THOUGHTS: This book reminds the reader of When Heaven Fell  by Carolyn Marsden, a story that compares the life of  a struggling Vietnamese family with the life of an adult Vietnamese-American adoptee who visits her Vietnamese birth mother. There’s a part where Sakini asks Mimi if there are poor people in America and Mimi answers, “No,” at first until she remembers a homeless man and the kids at school who qualify for free lunch. Discussion of social justice issues, equity in education, and divorce can ensue.

Realistic Fiction          Bernadette Cooke, School District of Philadelphia

When Mimi and her mother arrive in Karachi, Pakistan for the summer, Mimi immediately misses air conditioning, soccer, and chicken nuggets, all staples of her American upbringing. Mimi is surprised to find that her grandparents live in luxury, employing servants and wearing fancy clothes, while Mimi and her mother can barely afford rent in their tiny Houston apartment. Mimi realizes there is so much she doesn’t know about her mother, her grandparents, and her father who left years ago without explanation. After learning that her father’s job brought him to Karachi, Mimi befriends a servant girl who agrees to help Mimi find him in exchange for English lessons. Sakina, a servant of Mimi’s grandparents, dreams of going to school like Mimi, but her servant status prohibits her from making her dreams a reality. After all, when would she find the time to go to school when she must keep her job to take care of her own family and ailing father? Going to school seems even more impossible when she takes a secret exam and fails the English portion, but when Sakina and Mimi strike up their deal, Sakina starts to hope for her future and a better life for her family. As their friendship blossoms, the inequities of the Pakistani class system are revealed, and the friends determine to make good in both of their worlds despite the challenges.

THOUGHTS: Instead of multiple perspectives from different time periods, this story highlights two contemporary perspectives in a country many readers will be unfamiliar with. Shining light on the class system that still exists today in Pakistan, readers may feel compelled to learn more about the living inequalities and hardships people face who live outside of the United States. This is a good #ownvoices addition to any library seeking to diversity their collection.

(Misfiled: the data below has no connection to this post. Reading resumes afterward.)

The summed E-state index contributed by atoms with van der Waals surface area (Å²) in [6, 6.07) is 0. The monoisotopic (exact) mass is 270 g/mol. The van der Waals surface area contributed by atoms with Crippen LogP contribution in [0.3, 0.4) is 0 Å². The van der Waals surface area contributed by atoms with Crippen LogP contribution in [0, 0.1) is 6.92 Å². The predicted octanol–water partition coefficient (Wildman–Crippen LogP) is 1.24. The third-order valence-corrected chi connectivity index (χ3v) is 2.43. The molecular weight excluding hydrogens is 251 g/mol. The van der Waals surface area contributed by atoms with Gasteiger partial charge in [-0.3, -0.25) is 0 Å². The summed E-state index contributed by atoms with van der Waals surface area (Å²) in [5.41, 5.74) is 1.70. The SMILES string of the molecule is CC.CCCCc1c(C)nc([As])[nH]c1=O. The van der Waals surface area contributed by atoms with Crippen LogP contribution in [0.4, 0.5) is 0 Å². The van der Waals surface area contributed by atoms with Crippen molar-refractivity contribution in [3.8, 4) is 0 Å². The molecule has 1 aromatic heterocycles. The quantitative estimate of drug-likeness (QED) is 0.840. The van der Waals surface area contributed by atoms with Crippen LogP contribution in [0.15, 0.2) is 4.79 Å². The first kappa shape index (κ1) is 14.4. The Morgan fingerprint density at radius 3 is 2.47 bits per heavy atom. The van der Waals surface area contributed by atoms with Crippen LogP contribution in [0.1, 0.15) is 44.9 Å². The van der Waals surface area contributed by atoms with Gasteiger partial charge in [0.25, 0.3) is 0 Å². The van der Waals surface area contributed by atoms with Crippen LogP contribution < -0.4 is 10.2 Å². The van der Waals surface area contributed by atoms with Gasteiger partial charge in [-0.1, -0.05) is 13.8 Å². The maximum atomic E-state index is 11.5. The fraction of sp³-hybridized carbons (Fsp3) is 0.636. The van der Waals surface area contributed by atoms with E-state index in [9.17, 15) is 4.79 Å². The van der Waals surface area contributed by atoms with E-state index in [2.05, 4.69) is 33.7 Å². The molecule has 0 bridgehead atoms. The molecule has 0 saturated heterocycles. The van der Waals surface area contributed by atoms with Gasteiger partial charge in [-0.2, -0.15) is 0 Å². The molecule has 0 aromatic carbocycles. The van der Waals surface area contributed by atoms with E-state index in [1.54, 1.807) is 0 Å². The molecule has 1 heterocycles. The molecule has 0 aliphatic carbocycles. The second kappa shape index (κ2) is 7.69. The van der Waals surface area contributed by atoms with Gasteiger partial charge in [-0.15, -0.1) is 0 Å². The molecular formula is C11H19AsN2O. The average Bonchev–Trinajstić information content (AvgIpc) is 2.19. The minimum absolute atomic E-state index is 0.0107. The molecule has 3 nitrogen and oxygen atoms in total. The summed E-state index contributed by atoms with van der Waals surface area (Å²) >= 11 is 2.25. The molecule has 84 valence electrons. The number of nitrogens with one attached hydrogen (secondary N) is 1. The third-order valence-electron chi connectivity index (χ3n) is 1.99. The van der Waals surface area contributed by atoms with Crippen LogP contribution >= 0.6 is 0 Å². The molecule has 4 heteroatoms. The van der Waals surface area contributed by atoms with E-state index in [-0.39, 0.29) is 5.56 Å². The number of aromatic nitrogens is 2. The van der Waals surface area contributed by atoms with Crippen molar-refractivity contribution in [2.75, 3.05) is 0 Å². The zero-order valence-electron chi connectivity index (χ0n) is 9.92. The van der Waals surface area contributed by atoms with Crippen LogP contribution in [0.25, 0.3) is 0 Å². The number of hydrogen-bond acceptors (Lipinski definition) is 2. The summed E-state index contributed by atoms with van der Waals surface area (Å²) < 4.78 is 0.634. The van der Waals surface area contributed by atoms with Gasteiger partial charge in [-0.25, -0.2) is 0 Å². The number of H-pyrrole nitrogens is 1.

Realistic     Jaynie Korzi, South Middleton SD

Elem. – The President of the Jungle

Rodrigues, Andre with Larissa Ribeiro, Paula Desgualdo, and Pedro Markun. The President of the Jungle. Nancy Paulsen Books, 2020. 978-1-984-81474-6. 40 p. $17.99. Grades K-3. 

Lion has always been king of the jungle, but when he abuses his power by rerouting a river to create his own private swimming pool, the other animals decide it’s time for a change. Owl suggests becoming a democracy and holding an election where each animal has the chance to become a candidate and campaign with new leadership ideas. All jungle animals have the opportunity to vote and elect a president. Everyone agrees to the idea, and Monkey, Sloth, Snake, and Lion kick off their campaigns. They make posters, speak on tv, distribute pamphlets, debate issues, and hold rallies. On election day, each animal casts a secret ballot, and the first president is elected. This accessible title introduces young readers to the democratic process using straightforward language and easily understood descriptions. A glossary of election terms on the final page includes boldfaced words from the text such as campaign, debate, democracy, government, rally, and vote. Originally published in 2018 and translated from Portuguese, the book’s vibrant illustrations were created by mixing hundreds of paper cutouts with pencil and charcoal drawings and coloring everything digitally.

THOUGHTS: This lively jungle title spotlights the basic elements of democratic elections and will be a perfect fit for elementary classrooms looking for tie-ins to the 2020 presidential election. The text is geared towards the youngest readers, and the glossary includes child-friendly political definitions.

Picture Book          Anne Bozievich, Friendship Elementary School, Southern York County SD